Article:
Later in the year Ensign Mosley was assigned to Patrol Squadron 22. His squadron was based at Ford Field during the Japanese attack on Pearl Harbor on 07 December 1941. In January 1942, he flew with his squadron to Darwin, Australia, to support the Allied attempt to halt the Japanese advance through Southeast Asia. Based on seaplane tender USS William B. Preston (AVD 7), Mosley flew patrols north of Australia into the Java Sea and surrounding waters plotting the movements of the Japanese. As co-pilot of a PBY-5, he departed for a patrol south of Amboina, Moluccas, on 19 February 1942. With Lt. Thomas H. Moorer (later admiral and Chief of Naval Operations) as pilot, the patrol plane spotted a merchant ship off Melville Island, Australia, and turned to investigate. About 0920, nine Japanese fighters, part of a 70-plane force enroute to bomb Darwin, jumped the PBY. Soon, the plane was in flames, its port engine out and fuel streaming along the fuselage. Despite the attacking fighters, Lieutenant Moorer and Ensign Mosley skillfully landed the plane. In Lieutenant Moorer’s words, Mosley assisted by handling the throttle “although dazed and bleeding profusely from a wound in the head.” Florence D., an American merchant ship carrying ammunition to the Philippines, rescued the crew. Later that day, Japanese carrier planes attacked the unarmed ship with 500-pound bombs. Survivors, including Mosley, made Bathurst Island in two lifeboats about midnight, and a RAAF patrol plane spotted them on the 21st. The next morning, HMAS Arranambool, an Australian sub-chaser, rescued them and carried them to Darwin on 23 February. Early in March, Mosley returned to the United States for convalescent leave to recover from his wounds. On 21 April 1942 Ensign Mosley A-V(N), USNR, was a passenger aboard the USS Wharton (AP 7) enroute from San Francisco to Hawaii and duty with VP-44.  (CONTINUED....)

    USS Mosley (DE 321) (1943-1946) was the first ship to be named in his honor.

    (Photo posted by Gerry Lawton to the Find-A-Graveweb site)
    Gerry Lawton
    Commander, USN (ret.)
    Saluda, N.C.
    497k 02 June 1944: off Brooklyn, N.Y. - A starboard bow view of Mosley taken in misty waters near the New York Navy Yard.

    (U.S. Navy photo #CP-DE-320 19-N-71089 from the National Archives and Records Administration, College Park, Md.; courtesy of  Chris Wright)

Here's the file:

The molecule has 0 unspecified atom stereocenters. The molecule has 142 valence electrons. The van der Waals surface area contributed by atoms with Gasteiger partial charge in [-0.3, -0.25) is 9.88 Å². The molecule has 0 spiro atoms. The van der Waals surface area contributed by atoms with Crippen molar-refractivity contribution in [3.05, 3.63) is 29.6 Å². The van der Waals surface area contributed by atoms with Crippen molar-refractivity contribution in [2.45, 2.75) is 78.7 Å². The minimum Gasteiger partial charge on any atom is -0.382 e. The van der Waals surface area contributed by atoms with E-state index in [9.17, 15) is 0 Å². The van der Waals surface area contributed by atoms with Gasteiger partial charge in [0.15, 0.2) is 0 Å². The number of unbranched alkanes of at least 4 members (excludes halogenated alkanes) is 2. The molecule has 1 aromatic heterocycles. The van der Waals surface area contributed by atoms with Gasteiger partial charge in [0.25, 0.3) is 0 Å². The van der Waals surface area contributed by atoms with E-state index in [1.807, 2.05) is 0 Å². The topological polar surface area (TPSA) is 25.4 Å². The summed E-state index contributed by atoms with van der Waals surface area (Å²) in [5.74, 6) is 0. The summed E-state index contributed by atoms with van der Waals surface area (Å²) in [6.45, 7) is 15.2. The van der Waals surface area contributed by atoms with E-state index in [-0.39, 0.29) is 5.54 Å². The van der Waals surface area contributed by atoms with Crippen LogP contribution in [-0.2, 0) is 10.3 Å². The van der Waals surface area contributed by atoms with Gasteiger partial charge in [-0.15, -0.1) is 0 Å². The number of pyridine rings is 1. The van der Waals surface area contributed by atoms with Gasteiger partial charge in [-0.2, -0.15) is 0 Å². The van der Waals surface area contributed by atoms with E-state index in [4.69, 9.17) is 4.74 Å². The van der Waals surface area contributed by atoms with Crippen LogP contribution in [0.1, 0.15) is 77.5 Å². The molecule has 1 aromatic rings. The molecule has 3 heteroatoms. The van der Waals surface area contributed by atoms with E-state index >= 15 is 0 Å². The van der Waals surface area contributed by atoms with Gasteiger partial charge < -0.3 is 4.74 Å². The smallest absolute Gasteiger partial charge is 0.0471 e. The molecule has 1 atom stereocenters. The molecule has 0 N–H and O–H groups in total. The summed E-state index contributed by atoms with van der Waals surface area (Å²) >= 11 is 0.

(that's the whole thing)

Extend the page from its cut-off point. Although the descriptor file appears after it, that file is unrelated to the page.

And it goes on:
Ed Zajkowski
    Narvon, Pa.
    97k October 1945: Underway from Charleston Navy Yard, bound for a week long, Navy Day open house celebration in Brunswick, Ga. Dori Bolen
    in honor of her father:

    Grover Clinton Pettigrew
    GM1c, USCG, Plankowner
    252k USS Mosley (DE 321) underway, circa 1944-1945.

    (U.S. Naval Historical Center photo #NH 81347 courtesy of Donald M. McPherson, 1974, from the Naval History and Heritage Command)
    Mike Smolinski
    Clifton, N.J.

    Navsource Archive Manager
    DE / FF / LCS Archive

    Mosley History
    View the USS Mosley (DE 321) DANFS history entry located on the Naval History and Heritage Command web site.
    View the official War History of USS Mosley as submitted by the ship at war's end.

    Mosley's Commanding Officers
    Dates of Command Commanding Officers
    1.) 30 Oct. 1943 – 21 May 1944Lcdr. James Albert Alger Jr., USCG (Comm. CO) (Brookline, Mass.) (ret. as Radm., USCG)
    2.) 21 May 1944 - Lcdr. Ernest P. MacBryde, USCG

    Crew Contact And Reunion Information
    Contact Name: Dori Bolen
    Note About Contacts

    Contact information is compiled from various sources over a period of time and may, or may not, be correct. Every effort has
    been made to list the newest contact. However, our entry is only as good as the latest information that's been sent to us. We list
    only a contact for the ship if one has been sent to us. We do NOT have crew lists, rosters, or deck logs available. Please see the
    Frequently Asked Questions section on NavSource's Main Page for that information.

    Additional Resources

    Tin Can Sailors
    The U.S. Navy Memorial
    Destroyer Escort Sailors Association
    The Destroyer Escort Historical Museum
    The Destroyer History Foundation
    Tin Can Sailors Shipmate Registry - USS Mosley
    To The DE, FF, LCS Photo Index Page
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    This Page Created And Maintained By Mike Smolinski
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    by Paul R. Yarnall, All Rights Reserved.
    Page Last Updated: 16 October 2022